Monday, August 8, 2011

Confessions of a Former Carb Queen: Part I

Right around last Valentine's day I turned into a carb queen. No, it wasn't because I had boxes of Sees candies flooding my mailbox—although that would have been nice.

And no, it wasn't because I assuaged singlehood woes with potato chips and a carton of ice cream. Although some rocky road and a chic flick marathon would have been nice, too.

The source of my carb cravings was some seriously severe adrenal fatigue and the second round of mono in six months.

These illnesses sucked up every last ounce of my energy until I couldn't remain in a vertical position for more than five minutes without reaching for some sweet and savory carbs to give me a temporary energy boost.

And while I enjoyed my tasty indulgences for awhile, it wasn't long before I ran into a couple problems in all of my carb-filled glory.

Problem #1: The quick carb fix made me even more exhausted in the long run. Without fail, after every five-minute carb high passed I found myself feeling even sicker, weaker, and more exhausted than before.

I knew something had to change, and so did my doctor, so she ordered me to cut all gluten, refined sugar, and dairy out of my diet.

Goodbye joy and happiness.

Because really, who wants to eat cucumbers and raisins for an afternoon energy boost?

But overall health was more important than a short-term "fix", and so I turned into one of those health nuts that doesn't touch man-made foods, only shops at select grocery stores, and goes everywhere barefoot. Minus the barefoot part. Mostly because I hardly ever went anywhere.

Now don't get me wrong; I've always been a fairly healthy eater. I had to be to run track at a collegiate level for so many years. But I really loved my chocolate, cookies, and the salty, fatty carbs I ate to balance out my low-fat fibrous meals. I'm all about balance.

Not surprisingly, it took about four months of maintaining my new diet before my insatiable chocolate cravings died down, and it took just as long to figure out how to eat in a way that gave my body the nutrients necessary to repair itself on this long journey toward healthy living.

Thankfully I'd been picking up diet tips over the years that helped me to develop a way of eating that's slowly been restoring my body toward health.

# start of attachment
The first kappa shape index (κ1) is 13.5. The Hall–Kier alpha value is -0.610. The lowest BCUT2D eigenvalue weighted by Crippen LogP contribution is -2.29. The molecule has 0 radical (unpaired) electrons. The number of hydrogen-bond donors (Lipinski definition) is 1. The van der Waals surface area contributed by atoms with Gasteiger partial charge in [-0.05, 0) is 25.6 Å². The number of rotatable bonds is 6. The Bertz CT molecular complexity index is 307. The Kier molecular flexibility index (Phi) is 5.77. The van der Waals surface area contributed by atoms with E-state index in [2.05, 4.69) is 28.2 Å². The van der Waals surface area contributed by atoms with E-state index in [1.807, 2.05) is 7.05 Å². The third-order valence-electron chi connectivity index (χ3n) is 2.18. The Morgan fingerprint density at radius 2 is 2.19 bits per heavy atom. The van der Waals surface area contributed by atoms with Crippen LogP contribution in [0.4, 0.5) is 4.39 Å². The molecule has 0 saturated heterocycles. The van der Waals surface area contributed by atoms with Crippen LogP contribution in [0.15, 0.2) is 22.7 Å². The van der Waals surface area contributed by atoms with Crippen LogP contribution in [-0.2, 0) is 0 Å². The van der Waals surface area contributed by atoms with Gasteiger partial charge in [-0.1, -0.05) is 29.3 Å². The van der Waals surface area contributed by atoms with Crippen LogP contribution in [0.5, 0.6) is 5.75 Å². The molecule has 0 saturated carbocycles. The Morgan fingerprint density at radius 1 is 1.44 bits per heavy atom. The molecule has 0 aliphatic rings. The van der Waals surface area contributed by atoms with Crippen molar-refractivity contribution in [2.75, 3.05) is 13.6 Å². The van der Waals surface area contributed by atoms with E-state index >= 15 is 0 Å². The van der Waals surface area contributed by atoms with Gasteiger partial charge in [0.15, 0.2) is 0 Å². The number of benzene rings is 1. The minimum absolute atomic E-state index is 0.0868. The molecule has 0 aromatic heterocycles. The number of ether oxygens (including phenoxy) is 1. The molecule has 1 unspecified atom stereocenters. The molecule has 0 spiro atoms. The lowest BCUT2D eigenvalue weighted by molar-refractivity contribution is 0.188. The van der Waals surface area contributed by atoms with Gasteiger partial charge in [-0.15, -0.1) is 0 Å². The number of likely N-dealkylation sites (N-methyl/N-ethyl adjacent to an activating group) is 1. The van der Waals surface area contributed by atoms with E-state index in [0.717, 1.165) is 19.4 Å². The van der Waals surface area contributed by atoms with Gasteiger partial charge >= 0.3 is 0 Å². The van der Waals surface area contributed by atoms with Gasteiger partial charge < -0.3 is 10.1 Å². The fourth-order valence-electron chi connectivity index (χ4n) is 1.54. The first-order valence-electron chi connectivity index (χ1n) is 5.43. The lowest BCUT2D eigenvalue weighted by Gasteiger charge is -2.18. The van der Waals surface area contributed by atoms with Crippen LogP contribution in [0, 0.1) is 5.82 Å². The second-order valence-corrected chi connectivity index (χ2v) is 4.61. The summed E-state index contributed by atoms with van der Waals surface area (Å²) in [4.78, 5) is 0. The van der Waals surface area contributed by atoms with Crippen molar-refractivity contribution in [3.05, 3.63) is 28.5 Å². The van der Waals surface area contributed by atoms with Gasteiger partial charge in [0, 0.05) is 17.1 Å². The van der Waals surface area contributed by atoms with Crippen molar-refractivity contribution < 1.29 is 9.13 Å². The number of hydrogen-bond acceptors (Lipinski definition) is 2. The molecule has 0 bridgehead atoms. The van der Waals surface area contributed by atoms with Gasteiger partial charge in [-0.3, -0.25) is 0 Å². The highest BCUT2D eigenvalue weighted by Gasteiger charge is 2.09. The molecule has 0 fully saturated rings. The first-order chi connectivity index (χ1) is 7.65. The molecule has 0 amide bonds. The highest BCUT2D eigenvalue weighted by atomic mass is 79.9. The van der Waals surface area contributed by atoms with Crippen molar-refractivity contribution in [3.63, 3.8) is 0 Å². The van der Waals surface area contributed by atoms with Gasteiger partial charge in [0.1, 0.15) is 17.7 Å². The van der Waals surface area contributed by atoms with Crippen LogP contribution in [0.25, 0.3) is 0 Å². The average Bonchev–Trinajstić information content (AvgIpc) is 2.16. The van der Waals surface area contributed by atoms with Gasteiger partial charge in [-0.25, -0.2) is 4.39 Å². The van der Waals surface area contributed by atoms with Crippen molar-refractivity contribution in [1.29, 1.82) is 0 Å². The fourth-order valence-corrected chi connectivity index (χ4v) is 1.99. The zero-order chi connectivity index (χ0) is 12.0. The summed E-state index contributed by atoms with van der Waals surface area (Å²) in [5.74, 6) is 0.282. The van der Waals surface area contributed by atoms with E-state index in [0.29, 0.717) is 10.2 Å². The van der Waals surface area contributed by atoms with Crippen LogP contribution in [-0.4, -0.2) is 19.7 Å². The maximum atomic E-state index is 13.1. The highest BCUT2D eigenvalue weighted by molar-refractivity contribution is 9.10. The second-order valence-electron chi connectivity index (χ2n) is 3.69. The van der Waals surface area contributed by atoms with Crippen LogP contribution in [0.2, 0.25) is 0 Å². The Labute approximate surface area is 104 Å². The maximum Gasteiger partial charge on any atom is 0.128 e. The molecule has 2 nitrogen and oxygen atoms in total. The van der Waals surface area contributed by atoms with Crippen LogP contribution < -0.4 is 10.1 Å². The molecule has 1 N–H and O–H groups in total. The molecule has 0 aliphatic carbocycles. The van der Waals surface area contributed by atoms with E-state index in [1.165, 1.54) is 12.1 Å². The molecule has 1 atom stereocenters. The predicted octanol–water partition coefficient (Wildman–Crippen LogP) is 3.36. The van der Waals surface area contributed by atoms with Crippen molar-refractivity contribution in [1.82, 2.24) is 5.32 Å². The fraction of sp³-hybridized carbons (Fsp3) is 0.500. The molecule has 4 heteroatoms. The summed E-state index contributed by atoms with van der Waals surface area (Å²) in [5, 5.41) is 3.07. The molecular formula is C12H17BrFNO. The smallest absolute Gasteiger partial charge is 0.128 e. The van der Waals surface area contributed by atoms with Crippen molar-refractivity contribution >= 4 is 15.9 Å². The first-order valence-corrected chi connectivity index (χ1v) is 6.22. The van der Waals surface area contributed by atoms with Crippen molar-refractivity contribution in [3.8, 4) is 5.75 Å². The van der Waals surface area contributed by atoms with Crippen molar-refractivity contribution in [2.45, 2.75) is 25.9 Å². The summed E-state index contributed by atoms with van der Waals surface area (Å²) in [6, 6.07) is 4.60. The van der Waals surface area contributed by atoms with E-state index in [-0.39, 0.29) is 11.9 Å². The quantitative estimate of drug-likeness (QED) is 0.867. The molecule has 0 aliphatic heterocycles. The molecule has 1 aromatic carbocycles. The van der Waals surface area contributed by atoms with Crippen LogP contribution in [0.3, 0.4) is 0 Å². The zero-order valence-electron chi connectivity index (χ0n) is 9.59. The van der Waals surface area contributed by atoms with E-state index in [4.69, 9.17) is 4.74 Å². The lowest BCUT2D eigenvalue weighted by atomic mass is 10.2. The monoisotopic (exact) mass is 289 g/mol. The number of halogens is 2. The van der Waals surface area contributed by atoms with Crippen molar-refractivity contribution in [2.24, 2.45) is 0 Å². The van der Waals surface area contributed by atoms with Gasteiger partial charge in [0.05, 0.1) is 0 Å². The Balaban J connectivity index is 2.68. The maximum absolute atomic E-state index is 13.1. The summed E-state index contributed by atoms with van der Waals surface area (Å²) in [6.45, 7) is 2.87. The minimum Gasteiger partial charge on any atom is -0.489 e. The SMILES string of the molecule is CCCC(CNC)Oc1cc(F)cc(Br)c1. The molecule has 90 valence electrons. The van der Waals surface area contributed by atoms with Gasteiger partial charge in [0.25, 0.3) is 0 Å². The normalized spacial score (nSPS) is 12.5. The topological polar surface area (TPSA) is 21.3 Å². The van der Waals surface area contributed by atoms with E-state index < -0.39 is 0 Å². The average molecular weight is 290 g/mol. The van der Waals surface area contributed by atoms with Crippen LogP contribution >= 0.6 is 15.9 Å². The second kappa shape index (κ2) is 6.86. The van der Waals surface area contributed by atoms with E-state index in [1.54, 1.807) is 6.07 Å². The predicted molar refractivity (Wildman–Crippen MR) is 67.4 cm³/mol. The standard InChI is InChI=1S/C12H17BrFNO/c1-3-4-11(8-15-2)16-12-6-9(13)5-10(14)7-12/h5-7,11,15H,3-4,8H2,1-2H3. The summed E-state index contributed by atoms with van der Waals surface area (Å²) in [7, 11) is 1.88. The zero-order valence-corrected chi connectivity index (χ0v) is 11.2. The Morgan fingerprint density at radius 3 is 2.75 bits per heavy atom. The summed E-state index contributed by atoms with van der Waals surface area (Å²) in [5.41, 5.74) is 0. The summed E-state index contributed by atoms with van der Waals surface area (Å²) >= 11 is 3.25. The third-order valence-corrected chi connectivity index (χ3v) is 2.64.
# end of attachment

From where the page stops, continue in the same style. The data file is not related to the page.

I've taken what I've learned and have pieced together some trusty diet guidelines.

Give it a try, or your money back guaranteed!

And don't worry, you don't need to be as extreme as I am, and you sure DON'T need to give up sugar, gluten, and dairy to eat like this.

1. Here's the skinny on Americans: most of us have at least mildly fatigued adrenal glands. This is because our adrenal glands produce our adrenaline, and boy do Americans require a lot of adrenaline. We have fast-paced, action-packed, high-stress days, and don't often give our adrenal glands a reprieve from their adrenaline-producing frenzy. Nor do we feed them with the right fuel.

There are a lot of side-effects to having taxed adrenal glands because they play a role in regulating blood-sugar, monitoring hormones, and aiding the immune system. If you're prone to hypoglycemia, you could have fatigued adrenals.

Enter: good carbs.

Try to supplement your protein and good fats with carbs that won't spike your blood sugar, but will give you steady energy for the entire day. You can check this glycemic index for carbs that won't give you a temporary burst of energy before sending you crashing to the couch mid-afternoon.

Some carbs to avoid when possible:
  • Potatoes
  • Rice (especially white)
  • Corn
  • Chips
  • Crackers

Some of my favorite good carbs:
  • Black beans
  • Oatmeal
  • Apples
Is your heart sinking? Are you wondering if life is worth living without a daily dose of sour cream and onion potato chips?

I feel your pain.

Actually, I felt your pain. It gets better, it really does. Before you know it your body will be craving a handful of almonds and some cucumber with hummus. Bring on the beans, baby!

2. Focus on adding, not taking away from your daily eating routine. Every meal should have a serving of good carbs, protein, and healthy fats. If you're like me, then you don't have a problem getting a serving of carbs in at every meal and will need to work on adding a serving of protein and healthy fat at each meal.

I also try to focus on adding leafy greens to every meal too—even breakfast. It's amazing the energy some dark leafy greens can provide. And it's amazing how much easier it is to add good things to my diet than focus only on taking bad things away. This is an empowering, energizing way to begin changing a lifestyle.

By the way, a serving is about the size of your fist, although your fat serving will be about a tenth of a normal serving.

Back to good fats: I CANNOT sufficiently stress their importance. I know it may seem counter-intuitive to include good fat with each meal, but our body needs the proper ratio of fats, to protein, to carbs to function properly, with high energy.

Try to include one of the following healthy fats with every meal:
  • nuts
  • avocados
  • olive oil
  • fish
I promise you'll feel the difference after awhile!

This is all for today! Come back tomorrow for my carb problem #2 and part II of "Tips From a Former Carb Queen."

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